The Blues Society is devoted to its unsung heroes

Tad Robinson and Lou Pride sing Saturday in Rosedale

Scene: Clubs, Bars, Nightlife

February 10, 2005|By Annie Linskey | Annie Linskey,SUN STAFF

Baltimore has been singing the blues for years. And this year, the Baltimore Blues Society -- a major player in Charm City's blues scene -- celebrates its second decade.

"Our main mission is to bring in the touring bands that, for some reason, the clubs won't book," said Robert Sekinger, president of the society.

Blues stars Nick Curran, Sugar Ray and Carey Bell have all been through Baltimore in recent years.

If you haven't heard of these musicians, you're not alone. Blues doesn't have the widespread appeal of, say, Britney Spears. Only a handful of local DJs put it on the radio.

"Blues is not popular music, it never was, and it never will be," said Jay Sieleman, the director of the Blues Foundation, a national blues organization based in Memphis, Tenn.

But you will hear elements of blues in popular music. Everyone from rapper Chuck D to pop star John Mayer to country singer Vince Gill has been influenced by the low mournful lyrics and distinct guitar of the blues.

The lack of mainstream enthusiasm for the blues means that maintaining and supporting budding blues musicians has fallen mostly to local clubs and festivals. "The [blues] societies are, indeed, the backbone of this music," said Sieleman. There are more than 135 of these groups in the United States and a handful of other countries. Baltimore's society is among the largest and oldest.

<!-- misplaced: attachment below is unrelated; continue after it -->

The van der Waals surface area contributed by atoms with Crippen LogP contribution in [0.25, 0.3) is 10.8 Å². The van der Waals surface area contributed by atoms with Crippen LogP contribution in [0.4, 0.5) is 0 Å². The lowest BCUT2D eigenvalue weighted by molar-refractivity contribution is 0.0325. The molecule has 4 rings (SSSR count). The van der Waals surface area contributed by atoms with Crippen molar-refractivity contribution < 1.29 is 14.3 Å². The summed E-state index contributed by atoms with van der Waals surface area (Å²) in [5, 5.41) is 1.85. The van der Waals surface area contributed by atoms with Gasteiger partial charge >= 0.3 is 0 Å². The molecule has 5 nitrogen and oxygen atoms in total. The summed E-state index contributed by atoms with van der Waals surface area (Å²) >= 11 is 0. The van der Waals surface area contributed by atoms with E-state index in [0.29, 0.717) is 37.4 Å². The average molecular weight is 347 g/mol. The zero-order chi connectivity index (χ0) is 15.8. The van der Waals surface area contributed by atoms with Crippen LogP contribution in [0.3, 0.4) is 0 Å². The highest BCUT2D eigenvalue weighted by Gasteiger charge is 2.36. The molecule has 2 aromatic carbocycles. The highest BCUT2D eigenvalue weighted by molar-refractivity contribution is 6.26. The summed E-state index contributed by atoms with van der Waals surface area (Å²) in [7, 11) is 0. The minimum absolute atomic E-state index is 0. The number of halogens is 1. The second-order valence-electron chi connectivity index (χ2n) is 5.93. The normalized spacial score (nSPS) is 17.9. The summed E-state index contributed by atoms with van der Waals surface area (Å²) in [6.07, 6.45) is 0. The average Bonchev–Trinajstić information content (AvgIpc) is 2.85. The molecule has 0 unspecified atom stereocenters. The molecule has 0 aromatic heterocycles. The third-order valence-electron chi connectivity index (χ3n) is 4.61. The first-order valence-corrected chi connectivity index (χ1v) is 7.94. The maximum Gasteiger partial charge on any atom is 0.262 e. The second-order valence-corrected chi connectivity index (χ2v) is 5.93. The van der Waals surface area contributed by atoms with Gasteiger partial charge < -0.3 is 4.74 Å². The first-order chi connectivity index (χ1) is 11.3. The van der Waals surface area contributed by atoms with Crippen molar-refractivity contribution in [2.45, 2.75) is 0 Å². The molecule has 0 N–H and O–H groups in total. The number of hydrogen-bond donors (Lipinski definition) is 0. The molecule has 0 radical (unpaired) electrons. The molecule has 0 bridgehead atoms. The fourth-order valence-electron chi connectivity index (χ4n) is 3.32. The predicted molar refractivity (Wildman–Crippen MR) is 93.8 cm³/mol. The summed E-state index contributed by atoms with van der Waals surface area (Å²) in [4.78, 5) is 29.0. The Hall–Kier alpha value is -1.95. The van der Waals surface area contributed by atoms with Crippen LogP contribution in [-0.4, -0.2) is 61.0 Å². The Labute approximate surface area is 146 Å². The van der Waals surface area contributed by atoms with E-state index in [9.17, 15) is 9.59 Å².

The Baltimore Blues Society sponsors national and regional acts for half a dozen concerts here each year. Most are at the Rosedale American Legion Hall, but the society has booked acts at the Funk Box in Federal Hill and Towson's Recher Theatre. The next Rosedale show presents Tad Robinson and Lou Pride on Saturday.

All concerts are open to the public and are promoted mostly through word of mouth and the Blues Society's monthly newsletter, which goes out to 800 members. This has worked out, as many of the shows sell out, said Sekinger.

The Baltimore Blues Society also organizes shows for citywide events. It has a presence at Artscape and a booth at the Baltimore Book Festival. It also puts together an annual blues contest and pays for the winning band to attend an international competition in Memphis.

But, there are limits to a volunteer-driven scene, and for the most part musicians understand they "aren't going to get rich playing the blues," said Sieleman.

The next Baltimore Blues Society show will feature music by Tad Robinson and Lou Pride. It will be at 9 p.m. Saturday. Tickets are $25. The Rosedale American Legion Hall is at 1311 Seling Road in Rosedale. Call 410-744-2291 or visit

For more club events, see Page 29.

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